The gas recovery port 104Ea is an opening that sucks the surrounding atmosphere when the wafer stage 45 is stopped, and recovers the liquid film (or the liquid LW) leaking in the scan direction when the wafer stage 45 is moved. The gas recovery port 104Ea is connected to the gas recovery tube 94. The gas recovery port 104Ea has a concentric opening. The gas recovery port 104Ea may be coupled with a porous member, such as sponge, or may be a slit-shaped opening. The gas recovery port 104Ea is formed, as shown in FIG. 10, inside of the gas supply port 102. While this embodiment forms the gas recovery port 104Ea concentrically, it may be formed segmentally.
  • [0175]
    The gas recovery port 104Eb is an opening that recovers the supplied gas PG, and connected to the outside. The gas recovery port 104Eb recovers the evaporated liquid LW with the supplied gas PG when connected to a gas recovery tube (not shown). The gas recovery port 104Eb has a concentric opening. The gas recovery port 104Eb may be coupled with a porous member, such as sponge, or may be a slit-shaped opening. The gas recovery port 104Cb is formed, as shown in FIG. 10, inside of the gas supply port 102. While this embodiment forms the gas recovery port 104Cb concentrically, it may be formed segmentally.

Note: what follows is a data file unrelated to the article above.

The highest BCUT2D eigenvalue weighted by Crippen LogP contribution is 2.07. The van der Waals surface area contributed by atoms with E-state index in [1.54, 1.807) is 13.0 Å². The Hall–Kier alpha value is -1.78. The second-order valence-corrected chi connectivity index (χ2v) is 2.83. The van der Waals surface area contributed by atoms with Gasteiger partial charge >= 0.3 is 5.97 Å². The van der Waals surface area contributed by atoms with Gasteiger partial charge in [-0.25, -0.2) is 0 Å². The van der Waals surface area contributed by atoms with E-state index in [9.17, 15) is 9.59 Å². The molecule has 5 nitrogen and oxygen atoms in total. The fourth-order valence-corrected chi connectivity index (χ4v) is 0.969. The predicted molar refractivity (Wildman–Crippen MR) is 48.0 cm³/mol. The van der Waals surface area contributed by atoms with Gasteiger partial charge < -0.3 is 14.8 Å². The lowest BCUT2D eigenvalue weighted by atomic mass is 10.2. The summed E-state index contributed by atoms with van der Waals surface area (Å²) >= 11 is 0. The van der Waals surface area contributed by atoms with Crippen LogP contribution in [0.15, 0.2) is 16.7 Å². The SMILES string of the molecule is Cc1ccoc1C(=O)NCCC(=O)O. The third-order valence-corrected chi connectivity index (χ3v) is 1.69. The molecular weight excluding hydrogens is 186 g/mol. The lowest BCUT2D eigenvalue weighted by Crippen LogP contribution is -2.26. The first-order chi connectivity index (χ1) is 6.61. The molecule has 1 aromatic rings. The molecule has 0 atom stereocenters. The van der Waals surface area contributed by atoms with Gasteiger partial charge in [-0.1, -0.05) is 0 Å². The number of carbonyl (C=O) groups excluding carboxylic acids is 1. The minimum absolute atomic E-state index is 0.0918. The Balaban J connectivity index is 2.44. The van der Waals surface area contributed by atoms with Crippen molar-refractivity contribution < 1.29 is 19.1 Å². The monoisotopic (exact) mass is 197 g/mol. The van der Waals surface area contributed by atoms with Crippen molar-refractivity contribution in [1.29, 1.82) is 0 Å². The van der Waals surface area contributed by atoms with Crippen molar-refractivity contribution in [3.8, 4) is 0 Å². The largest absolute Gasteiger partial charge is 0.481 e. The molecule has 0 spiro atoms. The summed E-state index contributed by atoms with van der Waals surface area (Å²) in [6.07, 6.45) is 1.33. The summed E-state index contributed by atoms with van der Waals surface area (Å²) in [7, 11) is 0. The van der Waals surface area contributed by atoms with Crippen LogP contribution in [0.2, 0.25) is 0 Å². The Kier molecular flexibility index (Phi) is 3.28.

• [0176]
    The convex 110E of the fifth embodiment serves to prevent dispersions of the liquid LW. The convex 110E is formed as a separate member from the lens barrel 100E, and provided with the gas supply port 102, the liquid recovery port 103E, the gas recovery ports 104Ea and 104Eb.
  • [0177]